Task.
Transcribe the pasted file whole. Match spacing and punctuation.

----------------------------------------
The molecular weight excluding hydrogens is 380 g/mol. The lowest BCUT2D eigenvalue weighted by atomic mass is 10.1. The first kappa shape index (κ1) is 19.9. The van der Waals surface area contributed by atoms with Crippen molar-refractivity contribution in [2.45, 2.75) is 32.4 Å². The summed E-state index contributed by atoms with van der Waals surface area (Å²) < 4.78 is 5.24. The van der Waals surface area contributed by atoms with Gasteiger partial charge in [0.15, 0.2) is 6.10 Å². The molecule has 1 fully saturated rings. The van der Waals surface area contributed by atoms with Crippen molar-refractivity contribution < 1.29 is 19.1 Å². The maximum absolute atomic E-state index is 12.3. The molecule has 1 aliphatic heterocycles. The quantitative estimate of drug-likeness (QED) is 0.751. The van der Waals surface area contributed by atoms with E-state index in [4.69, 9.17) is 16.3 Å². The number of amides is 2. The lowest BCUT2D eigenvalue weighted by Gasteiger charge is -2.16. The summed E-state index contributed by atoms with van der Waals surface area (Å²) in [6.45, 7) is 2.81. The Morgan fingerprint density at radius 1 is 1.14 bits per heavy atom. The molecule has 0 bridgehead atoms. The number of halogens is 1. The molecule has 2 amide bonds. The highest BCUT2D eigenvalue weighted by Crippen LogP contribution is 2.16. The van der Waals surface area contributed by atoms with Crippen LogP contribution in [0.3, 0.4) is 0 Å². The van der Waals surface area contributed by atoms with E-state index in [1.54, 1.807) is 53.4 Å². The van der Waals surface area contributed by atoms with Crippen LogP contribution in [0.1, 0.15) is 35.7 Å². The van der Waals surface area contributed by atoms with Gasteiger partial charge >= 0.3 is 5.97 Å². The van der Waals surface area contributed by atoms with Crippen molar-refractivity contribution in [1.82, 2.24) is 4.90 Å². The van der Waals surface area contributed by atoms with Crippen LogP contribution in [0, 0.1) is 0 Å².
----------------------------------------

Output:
The molecular weight excluding hydrogens is 380 g/mol. The lowest BCUT2D eigenvalue weighted by atomic mass is 10.1. The first kappa shape index (κ1) is 19.9. The van der Waals surface area contributed by atoms with Crippen molar-refractivity contribution in [2.45, 2.75) is 32.4 Å². The summed E-state index contributed by atoms with van der Waals surface area (Å²) < 4.78 is 5.24. The van der Waals surface area contributed by atoms with Gasteiger partial charge in [0.15, 0.2) is 6.10 Å². The molecule has 1 fully saturated rings. The van der Waals surface area contributed by atoms with Crippen molar-refractivity contribution < 1.29 is 19.1 Å². The maximum absolute atomic E-state index is 12.3. The molecule has 1 aliphatic heterocycles. The quantitative estimate of drug-likeness (QED) is 0.751. The van der Waals surface area contributed by atoms with E-state index in [4.69, 9.17) is 16.3 Å². The number of amides is 2. The lowest BCUT2D eigenvalue weighted by Gasteiger charge is -2.16. The summed E-state index contributed by atoms with van der Waals surface area (Å²) in [6.45, 7) is 2.81. The Morgan fingerprint density at radius 1 is 1.14 bits per heavy atom. The molecule has 0 bridgehead atoms. The number of halogens is 1. The molecule has 2 amide bonds. The highest BCUT2D eigenvalue weighted by Crippen LogP contribution is 2.16. The van der Waals surface area contributed by atoms with Crippen LogP contribution in [0.3, 0.4) is 0 Å². The van der Waals surface area contributed by atoms with E-state index in [1.54, 1.807) is 53.4 Å². The van der Waals surface area contributed by atoms with Crippen LogP contribution in [0.1, 0.15) is 35.7 Å². The van der Waals surface area contributed by atoms with Gasteiger partial charge >= 0.3 is 5.97 Å². The van der Waals surface area contributed by atoms with Crippen molar-refractivity contribution in [1.82, 2.24) is 4.90 Å². The van der Waals surface area contributed by atoms with Crippen LogP contribution in [0, 0.1) is 0 Å².